This was originally posted as a column on the Grandin Media website.
Without a doubt, one of my all-time favorite stories is J.R.R. Tolkien’s The Lord of the Rings. Of the many memorable characters from LOTR, one of my favorites is Sam Gamgee, whom we first encounter early on in the The Fellowship of the Ring. Saminitially serves as Frodo’s gardener, but becomes much more: traveling with Frodo to the end of the world and back in their quest to destroy the One Ring. Sam and Frodo’s friendship is deep, battle-tested, and brotherly – – and Frodo recognizes this, stating in The Two Towers that he “wouldn’t have got far without Sam.”
At the end of The Return of the King, Frodo asks Sam to come on one final journey with him. Much to Sam’s sorrow, Frodo is going leave the Shire for a place where, for once, Sam cannot go as well. Sam is now married, with a beautiful daughter, Elanor, and can no longer give Frodo the loyalty and attention that got them through The Lord of the Rings without neglecting his family. When Sam begins to protest, Frodo tells Sam: “Do not be too sad, Sam. You cannot be always torn in two. You will have to be one and whole, for many years.”
Sam’s friendship and loyalty to Frodo is a wonderful, laudable thing. Many of Sam’s actions throughout this story make the achievement of Frodo’s quest to destroy the One Ring possible. His later vocation as a husband and father is also a wonderful, laudable thing – something Sam is only beginning to discover by the end of the story. But Frodo’s words to him “you cannot be always torn in two” represent an important lesson for the rest of us, one that even Jesus reminds us about.
You likely recall the story of Jesus’ time with Mary and Martha (Luke 10:38-42). Mary and Martha are two sisters who respond to their encounter with the Lord in two very different ways: Martha, is concerned chiefly with service and hospitality for her guests while Mary relishes the opportunity to sit at Jesus’ feet, listening to all he teaches. When Martha asks Jesus to tell Mary to help her with the hospitality, Jesus rebukes Martha for being “anxious and troubled” (Luke 10:41) while complimenting Mary for choosing “the better part” (Luke 10:42).
I’ve heard a number of different reflections on this passage. They tend to fall into a couple of categories. First, I’ve heard some beautiful talks challenging us to choose the better part, like Mary, and to deepen our life of prayer. Second, I’ve heard it explained both Martha and Mary are doing necessary work. Martha is active in serving others while Mary is contemplating the teaching of Christ. These are very definite Christian callings, often lived out in a distinctive way by religious orders who can be active in service (like Martha) or contemplative (like Mary).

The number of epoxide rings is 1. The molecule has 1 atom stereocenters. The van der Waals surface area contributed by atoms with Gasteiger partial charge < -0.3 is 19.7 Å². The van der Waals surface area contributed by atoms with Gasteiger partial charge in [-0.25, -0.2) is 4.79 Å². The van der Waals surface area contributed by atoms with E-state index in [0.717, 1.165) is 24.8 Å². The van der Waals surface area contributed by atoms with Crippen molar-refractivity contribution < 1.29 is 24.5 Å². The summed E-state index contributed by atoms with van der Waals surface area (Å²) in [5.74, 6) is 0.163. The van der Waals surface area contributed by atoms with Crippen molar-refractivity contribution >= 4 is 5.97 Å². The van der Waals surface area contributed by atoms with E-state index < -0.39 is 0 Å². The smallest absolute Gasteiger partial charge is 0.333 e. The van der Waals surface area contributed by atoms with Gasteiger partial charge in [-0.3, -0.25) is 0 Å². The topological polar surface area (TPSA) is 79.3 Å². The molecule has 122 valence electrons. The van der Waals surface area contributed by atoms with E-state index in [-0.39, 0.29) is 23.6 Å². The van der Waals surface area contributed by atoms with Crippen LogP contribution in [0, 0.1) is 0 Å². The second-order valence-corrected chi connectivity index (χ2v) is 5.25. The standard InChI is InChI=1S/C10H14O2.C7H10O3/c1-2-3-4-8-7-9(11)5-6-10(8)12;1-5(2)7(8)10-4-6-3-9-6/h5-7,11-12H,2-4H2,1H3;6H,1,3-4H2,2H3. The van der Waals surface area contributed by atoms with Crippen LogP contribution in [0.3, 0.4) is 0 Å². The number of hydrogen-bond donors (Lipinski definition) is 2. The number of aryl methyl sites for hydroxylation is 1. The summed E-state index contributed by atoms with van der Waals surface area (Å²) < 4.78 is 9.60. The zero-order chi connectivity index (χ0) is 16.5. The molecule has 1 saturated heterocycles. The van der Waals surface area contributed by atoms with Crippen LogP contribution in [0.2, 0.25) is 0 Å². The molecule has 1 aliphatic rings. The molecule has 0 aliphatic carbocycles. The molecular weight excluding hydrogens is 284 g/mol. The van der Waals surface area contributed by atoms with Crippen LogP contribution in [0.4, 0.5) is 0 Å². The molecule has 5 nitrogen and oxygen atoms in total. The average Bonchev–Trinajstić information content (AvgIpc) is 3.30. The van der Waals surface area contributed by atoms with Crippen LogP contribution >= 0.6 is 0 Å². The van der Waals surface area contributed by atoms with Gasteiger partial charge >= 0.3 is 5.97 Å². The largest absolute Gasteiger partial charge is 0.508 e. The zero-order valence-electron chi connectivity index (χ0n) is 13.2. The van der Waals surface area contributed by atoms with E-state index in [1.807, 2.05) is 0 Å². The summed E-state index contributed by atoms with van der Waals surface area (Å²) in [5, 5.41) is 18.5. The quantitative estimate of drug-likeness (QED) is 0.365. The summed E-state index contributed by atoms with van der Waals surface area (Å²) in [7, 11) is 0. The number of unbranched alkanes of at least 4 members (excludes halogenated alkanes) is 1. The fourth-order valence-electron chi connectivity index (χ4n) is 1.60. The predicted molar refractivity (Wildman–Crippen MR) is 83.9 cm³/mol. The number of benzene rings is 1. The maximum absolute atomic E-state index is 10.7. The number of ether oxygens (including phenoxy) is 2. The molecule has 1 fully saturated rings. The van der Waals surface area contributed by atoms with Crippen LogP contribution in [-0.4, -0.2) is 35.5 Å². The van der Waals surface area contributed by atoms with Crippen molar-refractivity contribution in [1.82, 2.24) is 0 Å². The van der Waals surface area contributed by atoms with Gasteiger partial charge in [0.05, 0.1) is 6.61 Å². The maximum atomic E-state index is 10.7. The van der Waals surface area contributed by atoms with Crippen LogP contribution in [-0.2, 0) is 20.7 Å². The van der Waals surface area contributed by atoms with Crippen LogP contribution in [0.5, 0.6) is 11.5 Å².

But it is the words of St. Josemaria Escriva which gave me pause to look at this passage from a third angle:
“Understand this well: there is something holy, something divine, hidden in the most ordinary situations, and it is up to each one of you to discover it… there is just one life, made of flesh and spirit. And it is this life which has to become, in both soul and body, holy and filled with God. We discover the invisible God in the most visible and material things. There is no other way. Either we learn to find our Lord in ordinary, everyday life, or else we shall never find Him.”
You’ll recall that Jesus didn’t admonish Martha because she was serving: He reproved her for being worried and anxious as she did so. When St. Josemaria writes that we need to “learn to find our Lord ordinary, everyday life,” he is offering us a challenge to choose the better part not only when we pray, but at other times too. We are called, like Sam Gamgee to be one and whole… but in our case, we don’t find wholeness by having to separate ourselves from one of these two good things (prayer & service.) We are certainly all called to find those moments of silent contemplation at the feet of Jesus, as Mary did, and we are also called to be docile to God’s voice in those moments that we serve… because He is there, too.
Put a different way, Catherine Doherty speaks “the duty of the moment,” meaning whatever thing might be required of any one of us at any time, according to our state in life. Being single or married, with or without kids, with particular career responsibilities can require each of us to serve others when we’d much rather be sitting at the feet of Jesus contemplating his words. Both Catherine Doherty and St. Josemaria Escriva would challenge us in those moments – whether it’s dishes, working, or the needs of a child – to learn to recognize, hear, and obey the Lord as he speaks to us there. In doing so, we too, can learn to choose the better part without feeling torn apart.